Big Oil is in Big Trouble: Hydrogen and Biofuels as Greenwashing
The communications response by corporate Big Oil to the climate crisis is a masterclass in divide and distract public relations; while annually spending nearly $200 million dollars on lobbying to delay and weaken climate change policies, the industry sought to rebrand itself. Shell Oil, the USA subsidiary of Royal Dutch Shell, now refers to itself as an “energy company” and lauds its (as of publication — minimal) investments in sustainable energy solutions while stating its support of the Paris Climate Agreement. The company formerly known as British Petroleum hired Landor, visual communications super-agency to the Fortune 100, to rebrand British Petroleum first as beyond petroleum and then again simply as BP in the wake of the Deepwater Horizon disaster when BP was forced to sell off holdings including those in renewable energy projects to cover the financial shortfall and penalties resulting from the spill.
This is blatant greenwashing; BP’s new logo belongs on organic sunflower seed bags rather than on oil barrels. BP’s 2020 annual report discusses the firm’s investment in “low energy” (yet another BP communications innovation) solutions like wind and solar. As an example of how far oil companies are now going to discuss anything but the environmental impact of oil, ExxonMobil leans heavily in its 2020 annual report on the notion that the firm’s mission-driven focus is to provide access to electricity for the world’s poorest 770 million residents. As in the case of most of the spin coming out of oil companies, facts weakly support ExxonMobil’s positioning:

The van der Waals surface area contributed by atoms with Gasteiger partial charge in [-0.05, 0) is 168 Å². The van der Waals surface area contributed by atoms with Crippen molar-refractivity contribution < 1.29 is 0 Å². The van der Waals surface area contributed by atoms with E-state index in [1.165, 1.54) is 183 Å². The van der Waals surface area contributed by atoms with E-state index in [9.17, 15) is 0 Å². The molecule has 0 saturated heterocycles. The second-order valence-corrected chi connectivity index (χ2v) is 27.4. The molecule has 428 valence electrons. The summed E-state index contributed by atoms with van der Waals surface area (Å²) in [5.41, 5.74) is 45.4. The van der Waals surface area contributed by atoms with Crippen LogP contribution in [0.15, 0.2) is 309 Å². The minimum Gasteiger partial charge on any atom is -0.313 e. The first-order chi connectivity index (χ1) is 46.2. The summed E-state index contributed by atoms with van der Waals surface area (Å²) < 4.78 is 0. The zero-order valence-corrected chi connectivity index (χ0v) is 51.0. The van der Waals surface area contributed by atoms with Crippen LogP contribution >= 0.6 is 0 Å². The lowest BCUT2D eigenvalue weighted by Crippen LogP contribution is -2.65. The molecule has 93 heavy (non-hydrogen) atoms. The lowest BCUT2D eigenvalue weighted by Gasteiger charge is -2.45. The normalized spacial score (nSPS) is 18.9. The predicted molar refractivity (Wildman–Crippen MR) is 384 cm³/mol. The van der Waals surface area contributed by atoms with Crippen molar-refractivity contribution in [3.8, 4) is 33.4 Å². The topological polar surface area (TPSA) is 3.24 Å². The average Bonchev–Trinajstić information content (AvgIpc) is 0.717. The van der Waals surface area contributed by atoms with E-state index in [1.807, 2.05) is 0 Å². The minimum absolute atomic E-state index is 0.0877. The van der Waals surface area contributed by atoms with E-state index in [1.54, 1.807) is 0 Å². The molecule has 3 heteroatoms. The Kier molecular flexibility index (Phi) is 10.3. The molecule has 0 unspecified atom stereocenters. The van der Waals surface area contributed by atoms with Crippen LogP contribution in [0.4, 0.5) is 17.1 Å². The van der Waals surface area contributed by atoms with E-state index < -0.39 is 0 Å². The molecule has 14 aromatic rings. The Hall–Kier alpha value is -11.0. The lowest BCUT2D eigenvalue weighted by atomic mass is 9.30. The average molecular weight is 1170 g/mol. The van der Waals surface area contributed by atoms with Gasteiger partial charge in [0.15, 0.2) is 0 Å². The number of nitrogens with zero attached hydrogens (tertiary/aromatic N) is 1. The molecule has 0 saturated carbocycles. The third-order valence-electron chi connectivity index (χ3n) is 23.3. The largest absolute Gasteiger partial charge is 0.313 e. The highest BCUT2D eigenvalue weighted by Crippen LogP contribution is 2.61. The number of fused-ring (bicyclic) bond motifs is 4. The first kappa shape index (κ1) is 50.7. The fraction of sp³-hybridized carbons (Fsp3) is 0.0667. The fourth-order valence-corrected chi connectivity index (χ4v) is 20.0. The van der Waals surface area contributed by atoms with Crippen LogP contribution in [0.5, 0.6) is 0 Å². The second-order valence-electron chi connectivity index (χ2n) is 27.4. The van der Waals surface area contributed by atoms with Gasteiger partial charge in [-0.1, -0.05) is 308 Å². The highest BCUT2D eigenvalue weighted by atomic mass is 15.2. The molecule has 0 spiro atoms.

As of 2015, only 3.28% of the world’s electricity was generated using oil and that generation is mostly found in nation-states that have limited centralized infrastructure planning capacity, a recent history of conflict, and/or low per capita income:
The peninsular micronation of Gibraltar obtains 100% of its electricity from oil-powered sources, Eritrea — one of the world’s ten most common countries of origin for refugees — obtains 99.5% of its electricity from oil, and the newly-formed and often-turbulent South Sudan obtains 99.4% of its electricity from oil. Except in the cases of Haiti (92%), Niger (57.6%), and Honduras (56.7%), electricity derived from oil is rapidly trending downward or holding steady in all of the world’s top fifteen largest consumers of oil-derived electricity. None of these fifteen nations — with the exception of Kuwait which holds 9% of the world’s oil reserves within its borders — individually exceed $30 billion in gross domestic product.
Implicit industry-wide commitments on investment in sustainable energy are also not supported by facts. Only Equinor, the state-owned Norwegian oil and energy firm, is currently investing in renewable generation projects in a meaningful way: